Document 129872

"Music Theory" is a phrase that can inspire fear and loathing among traditional musicians. Understandably so,
as the presentation is often aimed at classical or jazz musicians, who speak very specific musical dialects. I'd like
to present a few basic theory ideas with the traditional musician in mind. A truly detailed theory course is beyond
the scope of this book; for those interested in more, Larry McCabe has assembled an excellent book Music Theory
101 available through Mel Bay Publications.
Melodies consist of notes, usually belonging to a particular scale. A scale is simply a row of notes. The
most basic form of a scale is the major scale, and in any key, the interval sequence is W W H W W W H. The
half steps occur between notes three and four and seven and eight. The reason sharps and flats occur in
scales is to keep the interval structure (distance between the notes) intact. Starting a major scale on any other
note than C requires the use of some accidental (sharp or flat sign) to compensate. In traditional music forms
such as bluegrass and American fiddle tunes, we are usually dealing with one tonal center, or key, for an
extended duration of time, as opposed to jazz where key centers can shift every second. Melodies themselves
reveal much about music theory: the notes that are used often spell out chordal possibilities. Let's look at the
often used key of D:
The notes of the D major scale are D E Ft G A B Cf. Every note of the scale is a potential chord tone.
Chords are built in 3rds; in other words the most basic form of harmony is to take one note of the scale, skip
the next note, and play the subsequent note: D Ft. Following the same process, we add the A note and we
have notes one, three and five from the scale. This is a D major chord, also known as the I chord of the key.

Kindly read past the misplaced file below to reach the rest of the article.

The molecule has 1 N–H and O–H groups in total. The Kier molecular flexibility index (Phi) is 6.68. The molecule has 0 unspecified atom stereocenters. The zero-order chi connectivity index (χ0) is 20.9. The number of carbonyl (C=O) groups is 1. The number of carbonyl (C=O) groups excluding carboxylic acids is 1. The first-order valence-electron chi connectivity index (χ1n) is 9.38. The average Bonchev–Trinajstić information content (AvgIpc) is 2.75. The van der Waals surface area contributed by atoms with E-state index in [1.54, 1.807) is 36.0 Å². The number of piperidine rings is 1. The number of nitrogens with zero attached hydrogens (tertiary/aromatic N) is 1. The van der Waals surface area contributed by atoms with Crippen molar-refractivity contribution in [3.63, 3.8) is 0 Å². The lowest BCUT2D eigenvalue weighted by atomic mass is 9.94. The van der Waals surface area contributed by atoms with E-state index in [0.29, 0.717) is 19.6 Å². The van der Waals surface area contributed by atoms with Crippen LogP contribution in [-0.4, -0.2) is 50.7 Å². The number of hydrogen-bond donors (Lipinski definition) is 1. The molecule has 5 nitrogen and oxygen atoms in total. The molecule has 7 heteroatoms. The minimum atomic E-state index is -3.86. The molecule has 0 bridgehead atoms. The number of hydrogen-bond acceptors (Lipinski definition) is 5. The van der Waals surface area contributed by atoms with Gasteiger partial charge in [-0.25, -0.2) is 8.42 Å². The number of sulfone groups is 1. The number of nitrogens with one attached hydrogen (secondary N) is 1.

The same process gives us the following chords: ~XX~\O-&J^
D major
E minor
G major
D Ft A
V A major
VI B minor
VII Ctdiminished
B D Ft
Ct E G
The I, IV and V chords are major; the II, III and VI chords are minor, and the VII is diminished. The chord
types are measured by the intervals between the root and 3rd of the chord, which are in turn determined by the
interval structure of the scale itself, and where the half steps naturally occur.
In traditional dance music, the chords that occur most frequently are the I, IV and V.
The melodies of the tunes often imply chords, as the note choices often outline chord tones (the notes that
make up a chord, for example, D Ft A, in any order, strongly imply a D chord sound).
The keys used in this mandolin edition are C, G, D, A, and Em.
The ten chords in this book, followed by the chord tones that define the chords:
C (C E G)
G (G B D)
D (D Ft A)
Am (A C E)
A (A Ct E)
Em (E G B)
B7 (B Dt Ft A)
When an arpeggio (or arpeggiating) is mentioned, it is referring to a melodic structure that draws on chord
tones. By knowing the notes of each chord, you'll find many more possibilities for melodic variation.